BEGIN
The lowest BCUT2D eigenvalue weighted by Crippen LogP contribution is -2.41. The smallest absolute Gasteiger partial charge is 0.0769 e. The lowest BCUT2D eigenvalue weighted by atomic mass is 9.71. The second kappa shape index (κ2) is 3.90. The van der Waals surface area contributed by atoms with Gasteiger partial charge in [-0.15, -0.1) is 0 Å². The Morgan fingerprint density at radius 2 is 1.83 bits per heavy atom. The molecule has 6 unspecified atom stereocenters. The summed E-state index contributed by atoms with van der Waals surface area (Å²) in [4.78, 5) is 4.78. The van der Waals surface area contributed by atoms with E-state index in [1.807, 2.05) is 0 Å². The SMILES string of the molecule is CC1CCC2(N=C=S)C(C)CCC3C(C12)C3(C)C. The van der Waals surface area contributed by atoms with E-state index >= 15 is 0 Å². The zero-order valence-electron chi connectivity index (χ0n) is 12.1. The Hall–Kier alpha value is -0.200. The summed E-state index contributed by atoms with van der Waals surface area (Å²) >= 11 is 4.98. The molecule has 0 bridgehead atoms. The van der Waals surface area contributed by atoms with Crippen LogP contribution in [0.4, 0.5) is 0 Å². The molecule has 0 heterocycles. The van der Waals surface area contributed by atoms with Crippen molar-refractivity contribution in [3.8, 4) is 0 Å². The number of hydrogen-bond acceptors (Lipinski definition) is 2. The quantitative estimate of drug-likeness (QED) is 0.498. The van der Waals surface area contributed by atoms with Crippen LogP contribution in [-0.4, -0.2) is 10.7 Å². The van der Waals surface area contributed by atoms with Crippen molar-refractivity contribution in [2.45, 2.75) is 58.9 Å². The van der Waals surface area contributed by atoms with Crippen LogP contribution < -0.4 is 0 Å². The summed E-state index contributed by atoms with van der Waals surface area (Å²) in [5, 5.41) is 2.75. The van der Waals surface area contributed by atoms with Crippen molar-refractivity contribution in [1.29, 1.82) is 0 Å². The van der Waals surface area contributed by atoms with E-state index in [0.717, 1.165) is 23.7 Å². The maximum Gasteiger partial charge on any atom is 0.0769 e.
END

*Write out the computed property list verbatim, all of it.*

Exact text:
The lowest BCUT2D eigenvalue weighted by Crippen LogP contribution is -2.41. The smallest absolute Gasteiger partial charge is 0.0769 e. The lowest BCUT2D eigenvalue weighted by atomic mass is 9.71. The second kappa shape index (κ2) is 3.90. The van der Waals surface area contributed by atoms with Gasteiger partial charge in [-0.15, -0.1) is 0 Å². The Morgan fingerprint density at radius 2 is 1.83 bits per heavy atom. The molecule has 6 unspecified atom stereocenters. The summed E-state index contributed by atoms with van der Waals surface area (Å²) in [4.78, 5) is 4.78. The van der Waals surface area contributed by atoms with E-state index in [1.807, 2.05) is 0 Å². The SMILES string of the molecule is CC1CCC2(N=C=S)C(C)CCC3C(C12)C3(C)C. The van der Waals surface area contributed by atoms with E-state index >= 15 is 0 Å². The zero-order valence-electron chi connectivity index (χ0n) is 12.1. The Hall–Kier alpha value is -0.200. The summed E-state index contributed by atoms with van der Waals surface area (Å²) >= 11 is 4.98. The molecule has 0 bridgehead atoms. The van der Waals surface area contributed by atoms with Crippen LogP contribution in [0.4, 0.5) is 0 Å². The molecule has 0 heterocycles. The van der Waals surface area contributed by atoms with Crippen molar-refractivity contribution in [3.8, 4) is 0 Å². The number of hydrogen-bond acceptors (Lipinski definition) is 2. The quantitative estimate of drug-likeness (QED) is 0.498. The van der Waals surface area contributed by atoms with Crippen LogP contribution in [-0.4, -0.2) is 10.7 Å². The van der Waals surface area contributed by atoms with Crippen molar-refractivity contribution in [2.45, 2.75) is 58.9 Å². The van der Waals surface area contributed by atoms with Crippen LogP contribution < -0.4 is 0 Å². The summed E-state index contributed by atoms with van der Waals surface area (Å²) in [5, 5.41) is 2.75. The van der Waals surface area contributed by atoms with Crippen molar-refractivity contribution in [1.29, 1.82) is 0 Å². The van der Waals surface area contributed by atoms with E-state index in [0.717, 1.165) is 23.7 Å². The maximum Gasteiger partial charge on any atom is 0.0769 e.